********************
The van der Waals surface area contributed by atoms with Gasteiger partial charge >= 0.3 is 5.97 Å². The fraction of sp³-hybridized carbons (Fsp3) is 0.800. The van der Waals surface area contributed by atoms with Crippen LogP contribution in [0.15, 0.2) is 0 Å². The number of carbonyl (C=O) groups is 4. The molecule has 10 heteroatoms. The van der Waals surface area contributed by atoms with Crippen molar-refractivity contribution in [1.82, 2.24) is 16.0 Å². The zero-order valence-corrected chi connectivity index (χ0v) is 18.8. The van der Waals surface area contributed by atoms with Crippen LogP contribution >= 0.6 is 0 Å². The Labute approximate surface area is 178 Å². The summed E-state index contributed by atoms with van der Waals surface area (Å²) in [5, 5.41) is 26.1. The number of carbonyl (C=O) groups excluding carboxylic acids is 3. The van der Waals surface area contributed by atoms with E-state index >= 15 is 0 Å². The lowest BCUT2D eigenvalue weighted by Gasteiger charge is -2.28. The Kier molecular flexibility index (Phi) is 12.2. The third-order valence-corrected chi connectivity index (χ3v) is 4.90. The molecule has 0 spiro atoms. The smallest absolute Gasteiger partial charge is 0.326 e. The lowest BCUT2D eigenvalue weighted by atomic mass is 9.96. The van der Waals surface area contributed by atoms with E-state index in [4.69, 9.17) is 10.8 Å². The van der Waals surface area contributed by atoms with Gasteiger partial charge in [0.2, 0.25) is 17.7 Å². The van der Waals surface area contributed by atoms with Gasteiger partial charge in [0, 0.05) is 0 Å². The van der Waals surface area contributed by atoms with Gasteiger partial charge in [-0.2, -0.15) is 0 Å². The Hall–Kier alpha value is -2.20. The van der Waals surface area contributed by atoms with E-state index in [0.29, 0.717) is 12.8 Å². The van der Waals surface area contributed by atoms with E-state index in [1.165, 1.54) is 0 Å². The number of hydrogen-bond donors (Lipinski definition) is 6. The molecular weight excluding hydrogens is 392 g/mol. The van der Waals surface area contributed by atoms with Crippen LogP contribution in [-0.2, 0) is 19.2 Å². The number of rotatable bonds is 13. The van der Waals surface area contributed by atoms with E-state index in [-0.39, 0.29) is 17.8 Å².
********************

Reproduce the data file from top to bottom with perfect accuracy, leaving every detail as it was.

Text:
The van der Waals surface area contributed by atoms with Gasteiger partial charge >= 0.3 is 5.97 Å². The fraction of sp³-hybridized carbons (Fsp3) is 0.800. The van der Waals surface area contributed by atoms with Crippen LogP contribution in [0.15, 0.2) is 0 Å². The number of carbonyl (C=O) groups is 4. The molecule has 10 heteroatoms. The van der Waals surface area contributed by atoms with Crippen molar-refractivity contribution in [1.82, 2.24) is 16.0 Å². The zero-order valence-corrected chi connectivity index (χ0v) is 18.8. The van der Waals surface area contributed by atoms with Crippen LogP contribution >= 0.6 is 0 Å². The Labute approximate surface area is 178 Å². The summed E-state index contributed by atoms with van der Waals surface area (Å²) in [5, 5.41) is 26.1. The number of carbonyl (C=O) groups excluding carboxylic acids is 3. The van der Waals surface area contributed by atoms with E-state index >= 15 is 0 Å². The lowest BCUT2D eigenvalue weighted by Gasteiger charge is -2.28. The Kier molecular flexibility index (Phi) is 12.2. The third-order valence-corrected chi connectivity index (χ3v) is 4.90. The molecule has 0 spiro atoms. The smallest absolute Gasteiger partial charge is 0.326 e. The lowest BCUT2D eigenvalue weighted by atomic mass is 9.96. The van der Waals surface area contributed by atoms with E-state index in [4.69, 9.17) is 10.8 Å². The van der Waals surface area contributed by atoms with Gasteiger partial charge in [0.2, 0.25) is 17.7 Å². The van der Waals surface area contributed by atoms with Gasteiger partial charge in [0, 0.05) is 0 Å². The van der Waals surface area contributed by atoms with Gasteiger partial charge in [-0.2, -0.15) is 0 Å². The Hall–Kier alpha value is -2.20. The van der Waals surface area contributed by atoms with E-state index in [0.29, 0.717) is 12.8 Å². The van der Waals surface area contributed by atoms with E-state index in [1.165, 1.54) is 0 Å². The number of hydrogen-bond donors (Lipinski definition) is 6. The molecular weight excluding hydrogens is 392 g/mol. The van der Waals surface area contributed by atoms with Crippen LogP contribution in [-0.2, 0) is 19.2 Å². The number of rotatable bonds is 13. The van der Waals surface area contributed by atoms with E-state index in [-0.39, 0.29) is 17.8 Å².